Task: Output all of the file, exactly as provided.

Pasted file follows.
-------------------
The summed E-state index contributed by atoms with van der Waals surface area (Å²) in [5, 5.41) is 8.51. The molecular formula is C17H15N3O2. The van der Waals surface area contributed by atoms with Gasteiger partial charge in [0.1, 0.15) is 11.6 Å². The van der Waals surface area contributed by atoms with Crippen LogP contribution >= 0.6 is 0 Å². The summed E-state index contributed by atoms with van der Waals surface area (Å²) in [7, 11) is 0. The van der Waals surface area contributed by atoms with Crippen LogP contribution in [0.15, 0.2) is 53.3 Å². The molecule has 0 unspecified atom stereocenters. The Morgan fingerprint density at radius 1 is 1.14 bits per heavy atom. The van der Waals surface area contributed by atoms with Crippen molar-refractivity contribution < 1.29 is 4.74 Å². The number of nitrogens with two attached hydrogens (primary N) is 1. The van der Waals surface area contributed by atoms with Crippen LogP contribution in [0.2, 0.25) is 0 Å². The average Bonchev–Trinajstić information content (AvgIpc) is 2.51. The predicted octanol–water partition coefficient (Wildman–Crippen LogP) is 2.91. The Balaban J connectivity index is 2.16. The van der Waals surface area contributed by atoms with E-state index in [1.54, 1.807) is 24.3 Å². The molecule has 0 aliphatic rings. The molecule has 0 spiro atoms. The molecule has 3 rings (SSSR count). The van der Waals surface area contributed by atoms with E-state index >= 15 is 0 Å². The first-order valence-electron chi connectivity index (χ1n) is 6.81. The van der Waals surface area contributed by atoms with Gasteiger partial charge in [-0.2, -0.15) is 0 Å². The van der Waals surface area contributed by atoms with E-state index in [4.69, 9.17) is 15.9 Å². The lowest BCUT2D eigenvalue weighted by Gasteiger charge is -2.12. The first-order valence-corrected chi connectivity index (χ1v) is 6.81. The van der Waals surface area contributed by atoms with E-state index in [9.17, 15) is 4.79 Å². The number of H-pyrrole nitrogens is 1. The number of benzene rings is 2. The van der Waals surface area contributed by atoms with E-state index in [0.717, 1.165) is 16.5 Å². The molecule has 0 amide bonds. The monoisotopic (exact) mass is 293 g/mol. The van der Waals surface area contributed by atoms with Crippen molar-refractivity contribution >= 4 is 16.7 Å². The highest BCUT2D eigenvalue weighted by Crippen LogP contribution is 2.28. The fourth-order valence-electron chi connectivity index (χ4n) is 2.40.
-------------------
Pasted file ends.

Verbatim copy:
The summed E-state index contributed by atoms with van der Waals surface area (Å²) in [5, 5.41) is 8.51. The molecular formula is C17H15N3O2. The van der Waals surface area contributed by atoms with Gasteiger partial charge in [0.1, 0.15) is 11.6 Å². The van der Waals surface area contributed by atoms with Crippen LogP contribution >= 0.6 is 0 Å². The summed E-state index contributed by atoms with van der Waals surface area (Å²) in [7, 11) is 0. The van der Waals surface area contributed by atoms with Crippen LogP contribution in [0.15, 0.2) is 53.3 Å². The molecule has 0 unspecified atom stereocenters. The Morgan fingerprint density at radius 1 is 1.14 bits per heavy atom. The van der Waals surface area contributed by atoms with Crippen molar-refractivity contribution < 1.29 is 4.74 Å². The number of nitrogens with two attached hydrogens (primary N) is 1. The van der Waals surface area contributed by atoms with Crippen LogP contribution in [0.2, 0.25) is 0 Å². The average Bonchev–Trinajstić information content (AvgIpc) is 2.51. The predicted octanol–water partition coefficient (Wildman–Crippen LogP) is 2.91. The Balaban J connectivity index is 2.16. The van der Waals surface area contributed by atoms with E-state index in [1.54, 1.807) is 24.3 Å². The molecule has 0 aliphatic rings. The molecule has 0 spiro atoms. The molecule has 3 rings (SSSR count). The van der Waals surface area contributed by atoms with E-state index >= 15 is 0 Å². The first-order valence-electron chi connectivity index (χ1n) is 6.81. The van der Waals surface area contributed by atoms with Gasteiger partial charge in [-0.2, -0.15) is 0 Å². The van der Waals surface area contributed by atoms with E-state index in [4.69, 9.17) is 15.9 Å². The lowest BCUT2D eigenvalue weighted by Gasteiger charge is -2.12. The first-order valence-corrected chi connectivity index (χ1v) is 6.81. The van der Waals surface area contributed by atoms with E-state index in [9.17, 15) is 4.79 Å². The number of H-pyrrole nitrogens is 1. The number of benzene rings is 2. The van der Waals surface area contributed by atoms with E-state index in [0.717, 1.165) is 16.5 Å². The molecule has 0 amide bonds. The monoisotopic (exact) mass is 293 g/mol. The van der Waals surface area contributed by atoms with Crippen molar-refractivity contribution >= 4 is 16.7 Å². The highest BCUT2D eigenvalue weighted by Crippen LogP contribution is 2.28. The fourth-order valence-electron chi connectivity index (χ4n) is 2.40.